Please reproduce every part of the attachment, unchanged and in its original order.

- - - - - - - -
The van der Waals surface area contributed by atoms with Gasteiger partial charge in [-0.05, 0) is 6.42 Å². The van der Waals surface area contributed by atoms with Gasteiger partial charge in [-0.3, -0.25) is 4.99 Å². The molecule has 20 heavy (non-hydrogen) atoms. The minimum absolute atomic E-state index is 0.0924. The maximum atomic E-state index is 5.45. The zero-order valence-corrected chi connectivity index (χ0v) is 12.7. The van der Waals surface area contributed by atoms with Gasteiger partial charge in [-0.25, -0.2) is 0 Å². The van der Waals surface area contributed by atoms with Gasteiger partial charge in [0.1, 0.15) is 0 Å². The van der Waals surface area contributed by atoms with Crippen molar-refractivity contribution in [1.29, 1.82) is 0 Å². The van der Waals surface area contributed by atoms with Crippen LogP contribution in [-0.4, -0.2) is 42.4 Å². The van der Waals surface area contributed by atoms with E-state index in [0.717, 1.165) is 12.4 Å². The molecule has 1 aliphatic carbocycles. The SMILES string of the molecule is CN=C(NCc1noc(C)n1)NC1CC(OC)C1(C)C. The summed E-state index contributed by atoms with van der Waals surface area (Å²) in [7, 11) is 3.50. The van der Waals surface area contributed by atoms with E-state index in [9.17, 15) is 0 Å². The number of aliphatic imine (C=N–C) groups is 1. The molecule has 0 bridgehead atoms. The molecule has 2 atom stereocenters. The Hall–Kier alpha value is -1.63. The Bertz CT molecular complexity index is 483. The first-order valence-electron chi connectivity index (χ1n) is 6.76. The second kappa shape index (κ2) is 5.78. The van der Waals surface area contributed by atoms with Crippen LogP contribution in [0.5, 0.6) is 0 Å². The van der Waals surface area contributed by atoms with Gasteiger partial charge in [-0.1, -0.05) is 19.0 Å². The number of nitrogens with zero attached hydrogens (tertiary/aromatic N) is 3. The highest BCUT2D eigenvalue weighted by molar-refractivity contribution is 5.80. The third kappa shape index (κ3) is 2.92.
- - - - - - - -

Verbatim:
The van der Waals surface area contributed by atoms with Gasteiger partial charge in [-0.05, 0) is 6.42 Å². The van der Waals surface area contributed by atoms with Gasteiger partial charge in [-0.3, -0.25) is 4.99 Å². The molecule has 20 heavy (non-hydrogen) atoms. The minimum absolute atomic E-state index is 0.0924. The maximum atomic E-state index is 5.45. The zero-order valence-corrected chi connectivity index (χ0v) is 12.7. The van der Waals surface area contributed by atoms with Gasteiger partial charge in [-0.25, -0.2) is 0 Å². The van der Waals surface area contributed by atoms with Gasteiger partial charge in [0.1, 0.15) is 0 Å². The van der Waals surface area contributed by atoms with Crippen molar-refractivity contribution in [1.29, 1.82) is 0 Å². The van der Waals surface area contributed by atoms with Crippen LogP contribution in [-0.4, -0.2) is 42.4 Å². The van der Waals surface area contributed by atoms with E-state index in [0.717, 1.165) is 12.4 Å². The molecule has 1 aliphatic carbocycles. The SMILES string of the molecule is CN=C(NCc1noc(C)n1)NC1CC(OC)C1(C)C. The summed E-state index contributed by atoms with van der Waals surface area (Å²) in [7, 11) is 3.50. The van der Waals surface area contributed by atoms with E-state index in [9.17, 15) is 0 Å². The number of aliphatic imine (C=N–C) groups is 1. The molecule has 0 bridgehead atoms. The molecule has 2 atom stereocenters. The Hall–Kier alpha value is -1.63. The Bertz CT molecular complexity index is 483. The first-order valence-electron chi connectivity index (χ1n) is 6.76. The second kappa shape index (κ2) is 5.78. The van der Waals surface area contributed by atoms with Crippen LogP contribution in [0.5, 0.6) is 0 Å². The van der Waals surface area contributed by atoms with Gasteiger partial charge in [-0.1, -0.05) is 19.0 Å². The number of nitrogens with zero attached hydrogens (tertiary/aromatic N) is 3. The highest BCUT2D eigenvalue weighted by molar-refractivity contribution is 5.80. The third kappa shape index (κ3) is 2.92.